Another thing Luke wants us to see is that each of the problems in these various stories are things that hold dominion over us as human beings; they are things that we all have to deal with and that none of us can control. They are all things that can master us. There was nothing the disciples could do about the storm. It had mastered them. The demon-possessed man was often made to do horrible injury to himself by the demons that possessed him; other accounts tell us he would often throw himself on a fire. The demon had mastered him. The woman’s hemorrhage was something that nobody, not even the best doctors, knew how to heal. The illness had mastered her. And the little girl’s death is a grim reminder of something that every human being faces: death. There is not a person on earth who can avoid its clutches; death comes to all men. And death had mastered this little girl. But Luke gives us these stories for that very reason: to demonstrate that Jesus is the master of that which masters us as human beings. All of us know the experiences of the people in these stories: we know the helplessness of not being able to control nature, we know that we cannot control demons, we all know the horrible effects of terminal illness that has no cure, and we all know the inevitability of death. Luke knows this about us, but he also wants us to know that these things are not the final authority. There is one who has authority even over them and his name is Jesus of Nazareth.

III. Christ will care for those who hear the Word of God and do it (9:1-17).

Having laid out the fact that a person’s response to the Word of God – to Jesus Christ – is critical because of who Jesus’ identity and inherent authority, Luke closes our section with a series of stories that make clear Jesus’ faithful care and provision for those who do rightly hear the Word of God and do it.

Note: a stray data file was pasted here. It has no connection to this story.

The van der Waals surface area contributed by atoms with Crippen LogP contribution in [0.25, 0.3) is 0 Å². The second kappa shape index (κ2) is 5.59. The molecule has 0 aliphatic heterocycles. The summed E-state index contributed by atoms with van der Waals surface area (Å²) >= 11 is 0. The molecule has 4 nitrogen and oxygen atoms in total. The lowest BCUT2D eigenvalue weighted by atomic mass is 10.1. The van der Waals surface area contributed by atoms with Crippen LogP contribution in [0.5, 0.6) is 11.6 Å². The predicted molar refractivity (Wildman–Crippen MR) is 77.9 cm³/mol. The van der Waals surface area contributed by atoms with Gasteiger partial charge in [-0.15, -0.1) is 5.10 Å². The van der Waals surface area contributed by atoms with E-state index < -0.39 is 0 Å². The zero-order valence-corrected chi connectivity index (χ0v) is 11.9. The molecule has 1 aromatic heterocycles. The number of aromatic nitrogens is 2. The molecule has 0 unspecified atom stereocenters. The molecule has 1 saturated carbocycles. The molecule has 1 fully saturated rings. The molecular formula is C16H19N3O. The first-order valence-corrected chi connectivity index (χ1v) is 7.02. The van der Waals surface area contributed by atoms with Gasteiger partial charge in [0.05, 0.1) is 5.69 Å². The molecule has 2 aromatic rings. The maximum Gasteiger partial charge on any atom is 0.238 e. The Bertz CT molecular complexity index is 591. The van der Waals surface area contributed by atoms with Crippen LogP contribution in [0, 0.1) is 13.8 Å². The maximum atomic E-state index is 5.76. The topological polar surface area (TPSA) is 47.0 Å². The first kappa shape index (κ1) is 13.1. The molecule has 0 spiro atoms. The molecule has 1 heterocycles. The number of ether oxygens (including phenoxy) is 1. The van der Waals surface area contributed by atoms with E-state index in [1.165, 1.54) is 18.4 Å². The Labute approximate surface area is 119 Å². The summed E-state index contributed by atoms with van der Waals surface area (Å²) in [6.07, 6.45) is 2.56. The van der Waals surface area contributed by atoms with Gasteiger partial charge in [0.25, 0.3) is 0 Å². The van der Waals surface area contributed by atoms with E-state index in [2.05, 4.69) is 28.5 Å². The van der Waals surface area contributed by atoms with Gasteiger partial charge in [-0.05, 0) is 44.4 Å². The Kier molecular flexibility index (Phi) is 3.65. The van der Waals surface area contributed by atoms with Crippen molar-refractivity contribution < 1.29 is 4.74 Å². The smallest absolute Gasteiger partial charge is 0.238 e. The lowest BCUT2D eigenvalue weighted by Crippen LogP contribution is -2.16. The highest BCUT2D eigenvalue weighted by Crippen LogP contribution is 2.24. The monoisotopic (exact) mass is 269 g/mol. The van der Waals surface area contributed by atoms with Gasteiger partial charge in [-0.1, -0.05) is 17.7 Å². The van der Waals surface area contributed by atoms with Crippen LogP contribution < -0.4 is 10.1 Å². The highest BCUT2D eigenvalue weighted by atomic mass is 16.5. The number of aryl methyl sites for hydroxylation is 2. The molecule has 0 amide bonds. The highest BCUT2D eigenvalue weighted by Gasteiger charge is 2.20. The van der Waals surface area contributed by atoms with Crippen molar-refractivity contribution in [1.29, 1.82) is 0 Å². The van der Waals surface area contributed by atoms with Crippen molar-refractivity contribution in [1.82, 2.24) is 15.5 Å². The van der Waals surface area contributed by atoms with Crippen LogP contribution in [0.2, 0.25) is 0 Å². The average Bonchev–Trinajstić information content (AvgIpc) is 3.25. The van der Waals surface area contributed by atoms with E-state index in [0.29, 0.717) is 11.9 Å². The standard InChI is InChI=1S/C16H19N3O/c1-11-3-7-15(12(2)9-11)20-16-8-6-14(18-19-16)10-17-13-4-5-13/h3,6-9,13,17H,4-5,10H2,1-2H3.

In 9:1-6, Luke tells of Jesus’ sending out his twelve disciples to proclaim and bring the Kingdom of God (i.e. preach the gospel and heal). Interestingly, the focus of the story is neither the teaching done by the disciples nor the miraculous healings they did. Instead, it is Jesus’ instruction to them not to take extra provision for their journey alongside Jesus’ instruction for how they were to carry out their task. Why is this Luke’s focus? It seems that the purpose hear is to highlight two things: 1) God will care for those who do what he commands and 2) to refuse the message Jesus sends (the gospel) is to reject Jesus. Jesus wants his disciples to understand that He is commissioning them to carry out this task. He wants them to know that if they respond to His Word with faith and obedience, as they are doing, they will not be disappointed by Christ. He will meet their needs and provide for them. In turn, they will be his ambassadors. To reject them will be to reject Christ. Luke recounts this story so that his readers will understand not only that Jesus Christ is worthy of being followed because of his authority but that He is worthy of being followed because He cares for His people. The disciples knew that they would lack nothing, and they knew that they carried with them the authority of Christ himself.

After the recounting of the twelve being sent out, Luke inserts a brief aside in 9:7-9 in which he recounts Herod’s struggle to understand who Jesus’ identity. Because of all the miraculous things that Jesus is doing, word has made it back to Herod’s court that unusual things are happening. There are reports that John the Baptist, whom Herod beheaded, has risen from the dead as well as reports that Elijah or one of the other prophets of old had returned from the dead. Herod is perplexed by these reports and Luke says that he sought to see Jesus for himself in order that he might figure out the truth on his own. Why does Luke include this hear? Honestly, the answer is not explicitly clear, but the most appropriate answer seems to be that Luke includes this detail for two reasons. First, Luke seems to be demonstrating that word of Jesus’ ministry is penetrating even the highest levels of authority in the region. Everyone is hearing of what Jesus is doing and, based on what we saw earlier, everyone is without excuse in regards to their response – even Herod. The second thing that Luke seems to be doing is holding up Herod as a bit of a foil to the positive response that surrounds this brief aside. To those who hear the Word of God rightly and do it, more understanding, authority and responsibility is given. To those who do not hear rightly – like Herod who beheaded the very messenger sent to prepare Christ’s way – confusion and misunderstanding is given.